Buoyed by what is at the very least a stalemate in the special election to replace disgraced State Sen. Carl Kruger in a deeply Democratic district, Senate Republicans say they now smell blood in the water and are looking to grow their 32-seat majority in the chamber.
The GOP now controls all nine seats in Long Island, while every seat Upstate under the new redistricting plan is gerrymandered to either be a Republican-held district that slightly leans in their favor, or a Democratic vote sink designed to make those neighboring Republican districts even more conservative.
This leaves them only four Democratic-held seats they could feasibly have their eyes on–and conversations with GOP operatives say that they are taking a long look at each of them.
Chief among them is State Senator Suzi Oppenheimer’s seat. Ms. Oppenheimer isn’t seeking reelection and her Westchester-based district was reconstructed to tilt to the GOP, creating a prime open seat opportunity. Furthermore, she only barely won reelection in 2010 in her then-more Democratic district, and her opponent in that race, businessman Bob Cohen, is running again this year.
Mr. Cohen is widely thought to be a fairly strong candidate to take the seat for the Republican team, but he will have to beat back primary challengers and move on to face Democratic Assemblyman George Latimer who announced his campaign last week and registered a committee just today.
“I think it’s a competitive race,” a Senate Democratic source told The Politicker. “George Latimer is a terrific candidate who’s the best candidate the Democrats could have hoped for.”
Another Republican pickup opportunity that clearly stands out is the new Orthodox Jewish district created in southern Brooklyn, the landscape of which will be significantly impacted by the ongoing recount in Tuesday’s special election for Democratic State Senator Carl Kruger’s former district. Mr. Kruger’s district was dismantled in redistricting, and the Republican candidate, David Storobin, has vowed to seek reelection in the new Orthodox seat if he wins.
(For his part, the Democratic candidate, Lew Fidler, has contemplated either running in that district or against GOP State Senator Marty Golden.)
Both Republicans and Democrats told The Politicker the seat is good territory for the GOP. In his special election, Mr. Storobin performed strongly in the part of Mr. Kruger’s district that overlaps with the new district and Orthodox Jewish voters have been sharply trending Republican in recent years.
“Under Senator Skelos’ leadership we’ve made tremendous inroads within the Orthodox Jewish community,” a spokesman for the Senate Republicans, Scott Reif, said, adding that the results “sent shockwaves through the Senate Democratic conference.”
“I’ll give them that one, it’s been proven to be a very conservative area,” the Senate Democratic source said of Republican prospects in the area. “It’s hard to deny the numbers, but with the right candidate, I think we’ll be fine.”
The two other seats Republicans are looking at would both involve directly taking on Democratic incumbents in Queens, and those both seem like longer shots than the two previously mentioned seats.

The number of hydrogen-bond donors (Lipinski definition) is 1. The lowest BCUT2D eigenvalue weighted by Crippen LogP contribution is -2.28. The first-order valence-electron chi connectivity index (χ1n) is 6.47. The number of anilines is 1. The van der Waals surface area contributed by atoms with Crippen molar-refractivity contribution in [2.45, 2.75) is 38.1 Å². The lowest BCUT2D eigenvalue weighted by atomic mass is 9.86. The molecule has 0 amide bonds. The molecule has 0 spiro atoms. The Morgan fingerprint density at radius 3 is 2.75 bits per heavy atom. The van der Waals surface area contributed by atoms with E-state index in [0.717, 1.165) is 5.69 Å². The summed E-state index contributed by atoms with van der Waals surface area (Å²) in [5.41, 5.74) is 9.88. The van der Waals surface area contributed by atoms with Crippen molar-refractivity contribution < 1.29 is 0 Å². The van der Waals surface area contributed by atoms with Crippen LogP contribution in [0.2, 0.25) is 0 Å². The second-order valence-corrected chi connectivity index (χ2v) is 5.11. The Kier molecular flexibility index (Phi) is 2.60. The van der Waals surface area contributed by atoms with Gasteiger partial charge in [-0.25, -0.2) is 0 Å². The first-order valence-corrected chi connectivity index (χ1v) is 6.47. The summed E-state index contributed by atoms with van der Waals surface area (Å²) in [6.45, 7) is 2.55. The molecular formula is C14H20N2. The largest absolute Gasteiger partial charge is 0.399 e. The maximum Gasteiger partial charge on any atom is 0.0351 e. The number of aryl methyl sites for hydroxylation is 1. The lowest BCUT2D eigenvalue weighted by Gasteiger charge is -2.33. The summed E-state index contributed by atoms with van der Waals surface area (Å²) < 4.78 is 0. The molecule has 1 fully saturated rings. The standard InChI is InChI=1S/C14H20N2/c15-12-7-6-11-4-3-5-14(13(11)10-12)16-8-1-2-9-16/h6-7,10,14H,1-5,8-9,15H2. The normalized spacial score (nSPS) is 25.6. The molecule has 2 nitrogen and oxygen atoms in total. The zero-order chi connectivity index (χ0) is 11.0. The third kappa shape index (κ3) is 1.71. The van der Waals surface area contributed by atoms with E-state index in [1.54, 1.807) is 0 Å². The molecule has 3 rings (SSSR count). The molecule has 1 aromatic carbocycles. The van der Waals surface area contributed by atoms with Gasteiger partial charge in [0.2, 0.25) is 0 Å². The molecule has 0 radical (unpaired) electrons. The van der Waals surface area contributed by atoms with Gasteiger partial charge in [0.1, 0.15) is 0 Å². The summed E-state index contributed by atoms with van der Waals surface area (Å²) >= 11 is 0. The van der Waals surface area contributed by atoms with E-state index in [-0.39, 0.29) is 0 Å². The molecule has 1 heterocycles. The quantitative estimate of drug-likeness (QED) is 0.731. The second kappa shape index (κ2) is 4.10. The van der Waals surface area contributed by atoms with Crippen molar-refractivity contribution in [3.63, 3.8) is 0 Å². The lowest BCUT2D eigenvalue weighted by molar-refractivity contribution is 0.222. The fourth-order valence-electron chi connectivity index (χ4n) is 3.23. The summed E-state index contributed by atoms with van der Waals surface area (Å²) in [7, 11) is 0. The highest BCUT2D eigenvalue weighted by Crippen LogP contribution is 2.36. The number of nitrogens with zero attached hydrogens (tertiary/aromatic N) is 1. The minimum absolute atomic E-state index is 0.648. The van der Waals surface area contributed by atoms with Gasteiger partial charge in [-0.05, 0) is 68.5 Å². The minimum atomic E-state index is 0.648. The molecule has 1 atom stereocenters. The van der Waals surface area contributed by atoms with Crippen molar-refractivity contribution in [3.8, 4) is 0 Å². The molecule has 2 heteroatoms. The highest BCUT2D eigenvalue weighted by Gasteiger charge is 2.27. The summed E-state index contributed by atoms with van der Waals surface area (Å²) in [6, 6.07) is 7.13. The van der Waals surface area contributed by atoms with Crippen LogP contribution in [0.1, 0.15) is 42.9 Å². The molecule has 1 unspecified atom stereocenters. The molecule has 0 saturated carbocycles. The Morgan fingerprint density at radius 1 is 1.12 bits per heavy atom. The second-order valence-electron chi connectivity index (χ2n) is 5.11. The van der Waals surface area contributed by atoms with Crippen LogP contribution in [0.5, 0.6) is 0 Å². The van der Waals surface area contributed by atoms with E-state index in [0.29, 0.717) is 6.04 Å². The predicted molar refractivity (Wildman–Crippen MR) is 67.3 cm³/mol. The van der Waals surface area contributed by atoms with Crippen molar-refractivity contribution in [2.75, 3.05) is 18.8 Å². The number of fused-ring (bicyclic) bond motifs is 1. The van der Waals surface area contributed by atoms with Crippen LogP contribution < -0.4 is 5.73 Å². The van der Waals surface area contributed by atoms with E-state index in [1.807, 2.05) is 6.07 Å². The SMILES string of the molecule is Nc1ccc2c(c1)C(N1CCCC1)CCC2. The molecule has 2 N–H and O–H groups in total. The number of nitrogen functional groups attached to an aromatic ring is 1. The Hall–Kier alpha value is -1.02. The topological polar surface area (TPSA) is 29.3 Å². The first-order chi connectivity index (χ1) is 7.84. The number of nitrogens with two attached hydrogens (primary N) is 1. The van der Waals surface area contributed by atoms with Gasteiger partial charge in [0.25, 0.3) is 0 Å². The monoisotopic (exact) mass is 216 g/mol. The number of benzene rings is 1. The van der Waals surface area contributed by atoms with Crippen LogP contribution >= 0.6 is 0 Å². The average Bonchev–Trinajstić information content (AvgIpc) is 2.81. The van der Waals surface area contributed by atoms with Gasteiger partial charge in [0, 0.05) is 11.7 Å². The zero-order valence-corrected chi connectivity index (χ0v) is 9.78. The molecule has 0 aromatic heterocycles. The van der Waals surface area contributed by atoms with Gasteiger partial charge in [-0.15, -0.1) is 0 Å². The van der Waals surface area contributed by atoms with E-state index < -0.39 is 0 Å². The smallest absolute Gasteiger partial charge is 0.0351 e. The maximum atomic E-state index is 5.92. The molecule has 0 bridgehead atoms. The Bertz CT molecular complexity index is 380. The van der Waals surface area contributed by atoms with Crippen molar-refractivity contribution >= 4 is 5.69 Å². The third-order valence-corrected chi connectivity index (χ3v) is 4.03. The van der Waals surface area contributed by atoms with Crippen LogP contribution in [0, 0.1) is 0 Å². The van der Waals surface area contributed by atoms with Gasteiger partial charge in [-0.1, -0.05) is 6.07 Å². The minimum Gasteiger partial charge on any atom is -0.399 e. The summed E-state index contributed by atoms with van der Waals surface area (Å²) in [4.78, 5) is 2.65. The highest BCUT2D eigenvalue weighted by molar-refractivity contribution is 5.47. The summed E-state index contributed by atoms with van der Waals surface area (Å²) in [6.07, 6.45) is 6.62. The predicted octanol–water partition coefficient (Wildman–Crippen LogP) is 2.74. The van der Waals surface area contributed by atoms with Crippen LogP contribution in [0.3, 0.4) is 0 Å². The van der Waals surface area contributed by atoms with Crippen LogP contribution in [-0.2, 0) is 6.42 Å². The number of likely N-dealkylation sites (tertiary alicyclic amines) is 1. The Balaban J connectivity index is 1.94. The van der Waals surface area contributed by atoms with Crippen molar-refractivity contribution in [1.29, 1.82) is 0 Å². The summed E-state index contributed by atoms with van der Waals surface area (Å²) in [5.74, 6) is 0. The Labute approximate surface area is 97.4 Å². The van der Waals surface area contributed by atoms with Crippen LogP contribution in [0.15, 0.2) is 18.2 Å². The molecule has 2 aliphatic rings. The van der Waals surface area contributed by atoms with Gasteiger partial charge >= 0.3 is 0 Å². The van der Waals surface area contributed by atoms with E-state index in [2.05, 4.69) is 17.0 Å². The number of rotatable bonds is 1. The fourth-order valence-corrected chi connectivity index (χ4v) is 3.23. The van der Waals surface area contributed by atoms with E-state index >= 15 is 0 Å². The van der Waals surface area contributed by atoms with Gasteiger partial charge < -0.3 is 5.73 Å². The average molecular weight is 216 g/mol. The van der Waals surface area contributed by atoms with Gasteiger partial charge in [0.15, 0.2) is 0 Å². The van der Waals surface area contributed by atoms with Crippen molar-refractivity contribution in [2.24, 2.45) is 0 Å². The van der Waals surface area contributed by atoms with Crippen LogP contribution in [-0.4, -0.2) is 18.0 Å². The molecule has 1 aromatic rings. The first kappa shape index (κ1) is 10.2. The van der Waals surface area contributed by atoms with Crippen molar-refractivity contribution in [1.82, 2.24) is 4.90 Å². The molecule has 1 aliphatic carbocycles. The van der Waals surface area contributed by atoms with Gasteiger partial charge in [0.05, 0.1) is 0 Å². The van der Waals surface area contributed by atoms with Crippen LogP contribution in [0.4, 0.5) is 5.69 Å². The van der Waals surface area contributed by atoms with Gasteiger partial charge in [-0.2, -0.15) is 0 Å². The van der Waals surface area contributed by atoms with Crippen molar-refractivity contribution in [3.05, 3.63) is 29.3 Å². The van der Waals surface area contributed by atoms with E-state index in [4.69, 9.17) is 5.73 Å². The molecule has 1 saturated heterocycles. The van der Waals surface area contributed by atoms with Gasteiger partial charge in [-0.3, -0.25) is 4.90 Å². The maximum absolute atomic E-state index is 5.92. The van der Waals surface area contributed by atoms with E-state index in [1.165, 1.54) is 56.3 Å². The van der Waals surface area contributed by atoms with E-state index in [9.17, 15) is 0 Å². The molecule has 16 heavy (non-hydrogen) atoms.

One of the potential targets, State Senator Joe Addabbo, saw his district made significantly more conservative in redistricting, but both Democrats and Republicans mused at the difficulties in defeating him this year.
“Joe Addabbo is a great white whale for them, he’s like Moby Dick. They spent a million dollars against him in 2010,” the Democratic source said of potential Republican efforts against Mr. Addabbo.
“With a viable candidate it’s a winnable seat, no doubt. But at this point it’s not clear who that will be,” a Republican consultant concurred, saying Councilman Eric Ulrich would be the ideal GOP candidate, but expressing significant doubt Mr. Ulrich will ultimately pull the trigger for such a campaign.
Meanwhile, Senators Tony Avella and Toby Ann Stavisky were drawn into the same Democratic-leaning Queens district that could be theoretically competitive with the right candidate as well, especially if Ms. Stavisky and Mr. Avella have a bruising Democratic primary as a prelude to the general election. However, the Democrats like their prospects there.
“The Queens GOP wants Juan Reyes in the new 16th,” a GOP consultant said about the seat, referencing the attorney who once eyed Anthony Weiner’s Congressional District. “I don’t know if they think he’s viable against Stavisky or Avella, but they like him a lot.”
Former Senator Frank Padavan could also make a run at the Avella/Stavisky seat and Councilman Dan Halloran would be a strong candidate as well, but he’s currently looking at a Congressional bid.
Democrats countered these potential pickup opportunities by pointing to their own prospects.
“We think there’s as many as 10 Republican seats — 10 to 12 — that are vulnerable with the maps they drew,” Senator Mike Gianaris, who heads the Senate Democrats’ campaign efforts, told The Politicker. “We have a very target-rich environment.”
Whether or not that many seats will actually be in play with a redistricting map structured to favor the opposing party remains to be seen.
Left unsaid from the entire discussion, of course, are the seats belonging to the four members of the Independent Democratic Conference, including State Senators Dave Carlucci and Dave Valeksy Upstate. The head of the Senate Republicans’ own campaign, Tom Libous, has indicated these IDC members would not be seriously challenged, but local Republicans may not necessarily take their cues from Albany in that regard.